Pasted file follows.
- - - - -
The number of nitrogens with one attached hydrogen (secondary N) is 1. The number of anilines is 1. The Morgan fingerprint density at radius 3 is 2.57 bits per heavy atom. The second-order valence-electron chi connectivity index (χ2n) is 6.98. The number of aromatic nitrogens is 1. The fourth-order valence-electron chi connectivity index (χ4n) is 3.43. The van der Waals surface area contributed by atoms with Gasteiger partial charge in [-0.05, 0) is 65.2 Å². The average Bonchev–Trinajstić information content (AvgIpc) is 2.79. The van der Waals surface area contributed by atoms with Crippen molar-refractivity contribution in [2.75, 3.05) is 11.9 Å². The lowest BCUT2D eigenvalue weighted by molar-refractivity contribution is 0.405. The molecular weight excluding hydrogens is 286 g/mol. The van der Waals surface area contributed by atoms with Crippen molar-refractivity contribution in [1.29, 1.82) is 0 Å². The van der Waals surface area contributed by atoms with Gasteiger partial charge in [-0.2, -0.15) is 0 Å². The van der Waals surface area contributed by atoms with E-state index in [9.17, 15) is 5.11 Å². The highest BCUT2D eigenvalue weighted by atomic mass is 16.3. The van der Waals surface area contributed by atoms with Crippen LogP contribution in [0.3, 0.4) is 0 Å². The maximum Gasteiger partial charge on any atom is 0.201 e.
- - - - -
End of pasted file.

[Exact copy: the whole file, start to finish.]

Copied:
The number of nitrogens with one attached hydrogen (secondary N) is 1. The number of anilines is 1. The Morgan fingerprint density at radius 3 is 2.57 bits per heavy atom. The second-order valence-electron chi connectivity index (χ2n) is 6.98. The number of aromatic nitrogens is 1. The fourth-order valence-electron chi connectivity index (χ4n) is 3.43. The van der Waals surface area contributed by atoms with Gasteiger partial charge in [-0.05, 0) is 65.2 Å². The average Bonchev–Trinajstić information content (AvgIpc) is 2.79. The van der Waals surface area contributed by atoms with Crippen molar-refractivity contribution in [2.75, 3.05) is 11.9 Å². The lowest BCUT2D eigenvalue weighted by molar-refractivity contribution is 0.405. The molecular weight excluding hydrogens is 286 g/mol. The van der Waals surface area contributed by atoms with Crippen molar-refractivity contribution in [1.29, 1.82) is 0 Å². The van der Waals surface area contributed by atoms with Gasteiger partial charge in [-0.2, -0.15) is 0 Å². The van der Waals surface area contributed by atoms with E-state index in [9.17, 15) is 5.11 Å². The highest BCUT2D eigenvalue weighted by atomic mass is 16.3. The van der Waals surface area contributed by atoms with Crippen LogP contribution in [0.3, 0.4) is 0 Å². The maximum Gasteiger partial charge on any atom is 0.201 e.